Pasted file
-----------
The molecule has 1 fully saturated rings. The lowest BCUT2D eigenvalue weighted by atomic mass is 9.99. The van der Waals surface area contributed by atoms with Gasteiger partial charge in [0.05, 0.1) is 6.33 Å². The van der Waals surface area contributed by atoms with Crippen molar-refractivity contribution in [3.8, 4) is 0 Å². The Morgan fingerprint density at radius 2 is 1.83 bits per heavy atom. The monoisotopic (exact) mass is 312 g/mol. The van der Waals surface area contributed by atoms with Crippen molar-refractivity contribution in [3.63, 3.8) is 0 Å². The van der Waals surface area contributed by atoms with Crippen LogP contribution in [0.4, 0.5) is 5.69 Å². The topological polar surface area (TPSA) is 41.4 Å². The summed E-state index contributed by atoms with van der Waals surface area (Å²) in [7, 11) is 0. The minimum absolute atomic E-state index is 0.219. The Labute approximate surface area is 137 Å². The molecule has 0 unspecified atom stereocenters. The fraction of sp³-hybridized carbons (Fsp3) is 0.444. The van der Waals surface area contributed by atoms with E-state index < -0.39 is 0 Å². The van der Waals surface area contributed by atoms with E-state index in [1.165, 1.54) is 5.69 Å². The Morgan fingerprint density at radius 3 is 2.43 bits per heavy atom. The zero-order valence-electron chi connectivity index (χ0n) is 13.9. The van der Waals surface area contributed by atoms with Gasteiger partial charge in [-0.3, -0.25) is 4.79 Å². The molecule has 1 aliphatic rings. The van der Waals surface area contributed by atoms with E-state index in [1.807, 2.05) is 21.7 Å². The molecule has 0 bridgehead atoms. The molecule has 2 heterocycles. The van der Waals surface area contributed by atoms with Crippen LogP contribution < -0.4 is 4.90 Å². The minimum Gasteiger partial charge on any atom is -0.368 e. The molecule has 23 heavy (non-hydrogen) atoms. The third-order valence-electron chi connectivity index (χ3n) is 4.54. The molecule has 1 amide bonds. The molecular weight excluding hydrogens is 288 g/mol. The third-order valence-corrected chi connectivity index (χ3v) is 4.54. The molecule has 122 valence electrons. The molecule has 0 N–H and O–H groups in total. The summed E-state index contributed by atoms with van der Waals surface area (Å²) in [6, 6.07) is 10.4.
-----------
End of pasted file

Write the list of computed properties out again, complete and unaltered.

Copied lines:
The molecule has 1 fully saturated rings. The lowest BCUT2D eigenvalue weighted by atomic mass is 9.99. The van der Waals surface area contributed by atoms with Gasteiger partial charge in [0.05, 0.1) is 6.33 Å². The van der Waals surface area contributed by atoms with Crippen molar-refractivity contribution in [3.8, 4) is 0 Å². The Morgan fingerprint density at radius 2 is 1.83 bits per heavy atom. The monoisotopic (exact) mass is 312 g/mol. The van der Waals surface area contributed by atoms with Crippen molar-refractivity contribution in [3.63, 3.8) is 0 Å². The van der Waals surface area contributed by atoms with Crippen LogP contribution in [0.4, 0.5) is 5.69 Å². The topological polar surface area (TPSA) is 41.4 Å². The summed E-state index contributed by atoms with van der Waals surface area (Å²) in [7, 11) is 0. The minimum absolute atomic E-state index is 0.219. The Labute approximate surface area is 137 Å². The molecule has 0 unspecified atom stereocenters. The fraction of sp³-hybridized carbons (Fsp3) is 0.444. The van der Waals surface area contributed by atoms with E-state index < -0.39 is 0 Å². The van der Waals surface area contributed by atoms with E-state index in [1.165, 1.54) is 5.69 Å². The Morgan fingerprint density at radius 3 is 2.43 bits per heavy atom. The zero-order valence-electron chi connectivity index (χ0n) is 13.9. The van der Waals surface area contributed by atoms with Gasteiger partial charge in [-0.3, -0.25) is 4.79 Å². The molecule has 1 aliphatic rings. The van der Waals surface area contributed by atoms with E-state index in [1.807, 2.05) is 21.7 Å². The molecule has 0 bridgehead atoms. The molecule has 2 heterocycles. The van der Waals surface area contributed by atoms with Crippen LogP contribution < -0.4 is 4.90 Å². The minimum Gasteiger partial charge on any atom is -0.368 e. The molecule has 23 heavy (non-hydrogen) atoms. The third-order valence-electron chi connectivity index (χ3n) is 4.54. The molecule has 1 amide bonds. The molecular weight excluding hydrogens is 288 g/mol. The third-order valence-corrected chi connectivity index (χ3v) is 4.54. The molecule has 122 valence electrons. The molecule has 0 N–H and O–H groups in total. The summed E-state index contributed by atoms with van der Waals surface area (Å²) in [6, 6.07) is 10.4.